Global Instruction Selection¶
This document is a work in progress. It reflects the current state of the implementation, as well as open design and implementation issues.
GlobalISel is a framework that provides a set of reusable passes and utilities for instruction selection — translation from LLVM IR to target-specific Machine IR (MIR).
GlobalISel is intended to be a replacement for SelectionDAG and FastISel, to solve three major problems:
Performance — SelectionDAG introduces a dedicated intermediate representation, which has a compile-time cost.
GlobalISel directly operates on the post-isel representation used by the rest of the code generator, MIR. It does require extensions to that representation to support arbitrary incoming IR: Generic Machine IR.
Granularity — SelectionDAG and FastISel operate on individual basic blocks, losing some global optimization opportunities.
GlobalISel operates on the whole function.
Modularity — SelectionDAG and FastISel are radically different and share very little code.
GlobalISel is built in a way that enables code reuse. For instance, both the optimized and fast selectors share the Core Pipeline, and targets can configure that pipeline to better suit their needs.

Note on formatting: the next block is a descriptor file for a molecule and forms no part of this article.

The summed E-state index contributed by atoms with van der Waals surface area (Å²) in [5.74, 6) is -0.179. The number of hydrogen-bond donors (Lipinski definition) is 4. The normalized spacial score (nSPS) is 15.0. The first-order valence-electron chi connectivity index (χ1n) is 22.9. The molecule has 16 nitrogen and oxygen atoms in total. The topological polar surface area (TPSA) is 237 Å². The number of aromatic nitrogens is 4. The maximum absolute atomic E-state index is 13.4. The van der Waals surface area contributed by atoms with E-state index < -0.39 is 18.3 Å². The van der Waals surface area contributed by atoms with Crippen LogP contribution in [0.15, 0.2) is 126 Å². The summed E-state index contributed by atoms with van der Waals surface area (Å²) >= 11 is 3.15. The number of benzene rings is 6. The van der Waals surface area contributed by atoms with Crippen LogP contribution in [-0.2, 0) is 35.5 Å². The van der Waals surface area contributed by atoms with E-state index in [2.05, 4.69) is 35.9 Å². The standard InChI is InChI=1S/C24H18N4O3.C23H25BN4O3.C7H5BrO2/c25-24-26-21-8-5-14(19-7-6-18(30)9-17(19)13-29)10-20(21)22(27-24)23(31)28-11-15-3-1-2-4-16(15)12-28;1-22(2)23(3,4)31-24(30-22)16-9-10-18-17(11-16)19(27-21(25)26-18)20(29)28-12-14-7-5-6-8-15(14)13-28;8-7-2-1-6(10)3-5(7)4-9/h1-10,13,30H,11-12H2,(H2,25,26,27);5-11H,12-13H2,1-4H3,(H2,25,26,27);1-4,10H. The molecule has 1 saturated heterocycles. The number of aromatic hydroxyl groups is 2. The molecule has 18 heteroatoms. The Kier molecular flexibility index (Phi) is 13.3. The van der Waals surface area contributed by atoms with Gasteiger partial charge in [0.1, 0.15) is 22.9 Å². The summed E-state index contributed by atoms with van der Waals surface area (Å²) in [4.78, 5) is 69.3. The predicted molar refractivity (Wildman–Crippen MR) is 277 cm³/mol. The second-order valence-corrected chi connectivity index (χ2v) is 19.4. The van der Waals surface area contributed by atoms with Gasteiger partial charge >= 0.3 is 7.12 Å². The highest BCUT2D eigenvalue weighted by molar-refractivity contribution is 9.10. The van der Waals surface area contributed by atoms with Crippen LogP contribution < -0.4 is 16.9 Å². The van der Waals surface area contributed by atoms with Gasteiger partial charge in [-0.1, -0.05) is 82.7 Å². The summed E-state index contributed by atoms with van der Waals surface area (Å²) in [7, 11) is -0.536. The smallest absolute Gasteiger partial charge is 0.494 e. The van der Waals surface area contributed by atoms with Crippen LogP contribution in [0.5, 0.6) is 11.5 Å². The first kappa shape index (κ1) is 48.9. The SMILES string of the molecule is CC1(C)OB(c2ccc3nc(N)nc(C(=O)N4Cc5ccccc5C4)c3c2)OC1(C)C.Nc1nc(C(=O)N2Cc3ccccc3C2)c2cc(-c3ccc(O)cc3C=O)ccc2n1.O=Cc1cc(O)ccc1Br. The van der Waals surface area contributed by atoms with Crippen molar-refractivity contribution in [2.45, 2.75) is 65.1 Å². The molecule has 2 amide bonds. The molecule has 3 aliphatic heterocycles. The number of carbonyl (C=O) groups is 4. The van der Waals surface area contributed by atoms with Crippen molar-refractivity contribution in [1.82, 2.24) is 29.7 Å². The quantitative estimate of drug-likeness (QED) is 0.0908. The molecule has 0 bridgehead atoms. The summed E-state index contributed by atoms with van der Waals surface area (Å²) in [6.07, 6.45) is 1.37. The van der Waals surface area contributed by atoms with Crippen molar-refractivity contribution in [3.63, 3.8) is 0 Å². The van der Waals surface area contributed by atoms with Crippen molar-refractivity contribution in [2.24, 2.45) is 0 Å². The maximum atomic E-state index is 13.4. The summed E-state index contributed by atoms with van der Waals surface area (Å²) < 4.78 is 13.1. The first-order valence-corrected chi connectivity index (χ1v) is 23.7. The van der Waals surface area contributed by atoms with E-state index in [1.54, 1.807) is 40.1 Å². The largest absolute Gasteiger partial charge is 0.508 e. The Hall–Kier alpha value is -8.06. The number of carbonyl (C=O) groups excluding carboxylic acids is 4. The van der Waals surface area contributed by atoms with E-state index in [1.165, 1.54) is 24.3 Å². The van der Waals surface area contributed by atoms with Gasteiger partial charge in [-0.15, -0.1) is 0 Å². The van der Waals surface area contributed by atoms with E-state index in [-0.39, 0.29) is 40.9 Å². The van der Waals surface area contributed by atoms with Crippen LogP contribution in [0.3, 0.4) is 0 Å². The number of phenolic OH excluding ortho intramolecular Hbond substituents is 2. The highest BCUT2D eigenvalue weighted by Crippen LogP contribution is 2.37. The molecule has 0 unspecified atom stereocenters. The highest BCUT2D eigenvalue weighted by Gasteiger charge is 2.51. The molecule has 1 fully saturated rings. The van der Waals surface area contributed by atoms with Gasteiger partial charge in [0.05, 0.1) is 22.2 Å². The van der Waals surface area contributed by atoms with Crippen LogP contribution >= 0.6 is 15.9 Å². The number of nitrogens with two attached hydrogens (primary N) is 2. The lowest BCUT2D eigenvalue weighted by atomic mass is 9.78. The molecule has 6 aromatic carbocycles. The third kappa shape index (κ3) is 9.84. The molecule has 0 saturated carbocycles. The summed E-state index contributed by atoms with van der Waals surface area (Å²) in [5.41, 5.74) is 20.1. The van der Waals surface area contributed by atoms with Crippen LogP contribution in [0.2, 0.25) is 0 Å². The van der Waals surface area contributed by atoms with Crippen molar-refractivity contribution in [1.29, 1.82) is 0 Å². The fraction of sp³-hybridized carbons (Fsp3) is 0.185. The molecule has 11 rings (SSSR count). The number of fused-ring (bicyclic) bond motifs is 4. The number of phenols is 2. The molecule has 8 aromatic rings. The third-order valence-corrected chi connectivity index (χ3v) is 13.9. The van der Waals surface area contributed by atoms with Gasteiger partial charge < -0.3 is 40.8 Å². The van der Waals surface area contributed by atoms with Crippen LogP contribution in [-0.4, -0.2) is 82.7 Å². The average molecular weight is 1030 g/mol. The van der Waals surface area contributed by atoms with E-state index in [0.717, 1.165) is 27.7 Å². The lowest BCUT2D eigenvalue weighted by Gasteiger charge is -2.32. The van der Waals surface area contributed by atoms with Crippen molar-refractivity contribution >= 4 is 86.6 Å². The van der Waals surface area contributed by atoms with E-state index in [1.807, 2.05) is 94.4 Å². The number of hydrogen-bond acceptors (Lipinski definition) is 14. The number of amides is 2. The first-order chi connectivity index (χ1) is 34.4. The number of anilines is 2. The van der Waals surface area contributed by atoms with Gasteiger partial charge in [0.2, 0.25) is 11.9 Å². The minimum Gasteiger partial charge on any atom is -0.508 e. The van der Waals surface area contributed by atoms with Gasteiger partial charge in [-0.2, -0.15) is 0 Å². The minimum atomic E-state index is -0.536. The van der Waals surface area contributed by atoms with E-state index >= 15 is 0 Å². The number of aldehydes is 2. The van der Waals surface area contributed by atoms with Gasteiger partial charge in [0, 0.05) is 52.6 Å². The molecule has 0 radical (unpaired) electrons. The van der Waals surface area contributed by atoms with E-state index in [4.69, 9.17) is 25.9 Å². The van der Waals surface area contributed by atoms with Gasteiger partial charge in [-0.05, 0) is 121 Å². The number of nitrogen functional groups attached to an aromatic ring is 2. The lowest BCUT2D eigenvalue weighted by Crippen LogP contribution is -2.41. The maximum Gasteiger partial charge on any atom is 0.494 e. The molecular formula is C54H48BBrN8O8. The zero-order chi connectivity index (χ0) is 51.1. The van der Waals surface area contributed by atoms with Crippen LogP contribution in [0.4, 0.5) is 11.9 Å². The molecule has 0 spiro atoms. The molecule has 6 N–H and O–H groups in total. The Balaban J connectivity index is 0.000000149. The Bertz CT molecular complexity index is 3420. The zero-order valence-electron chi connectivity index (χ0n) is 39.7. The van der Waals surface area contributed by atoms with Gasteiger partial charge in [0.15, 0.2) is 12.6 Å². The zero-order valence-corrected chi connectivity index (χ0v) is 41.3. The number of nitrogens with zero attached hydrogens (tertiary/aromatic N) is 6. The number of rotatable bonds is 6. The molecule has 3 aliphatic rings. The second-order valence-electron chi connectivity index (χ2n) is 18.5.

More information on the design and implementation of GlobalISel can be found in the following sections.
More information on specific passes can be found in the following sections:
The initial goal is to replace FastISel on AArch64. The next step will be to replace SelectionDAG as the optimized ISel.
While we iterate on GlobalISel, we strive to avoid affecting the performance of
SelectionDAG, FastISel, or the other MIR passes. For instance, the types of
Generic Virtual Registers are stored in a separate table in
that is destroyed after InstructionSelect.
For the initial FastISel replacement, we intend to fallback to SelectionDAG on selection failures.
Currently, compile-time of the fast pipeline is within 1.5x of FastISel. We’re optimistic we can get to within 1.1/1.2x, but beating FastISel will be challenging given the multi-pass approach. Still, supporting all IR (via a complete legalizer) and avoiding the fallback to SelectionDAG in the worst case should enable better amortized performance than SelectionDAG+FastISel.
We considered never having a fallback to SelectionDAG, instead deciding early
whether a given function is supported by GlobalISel or not. The decision would
be based on Legalizer queries.
We abandoned that for two reasons:
a) on IR inputs, we’d need to basically simulate the IRTranslator;
b) to be robust against unforeseen failures and to enable iterative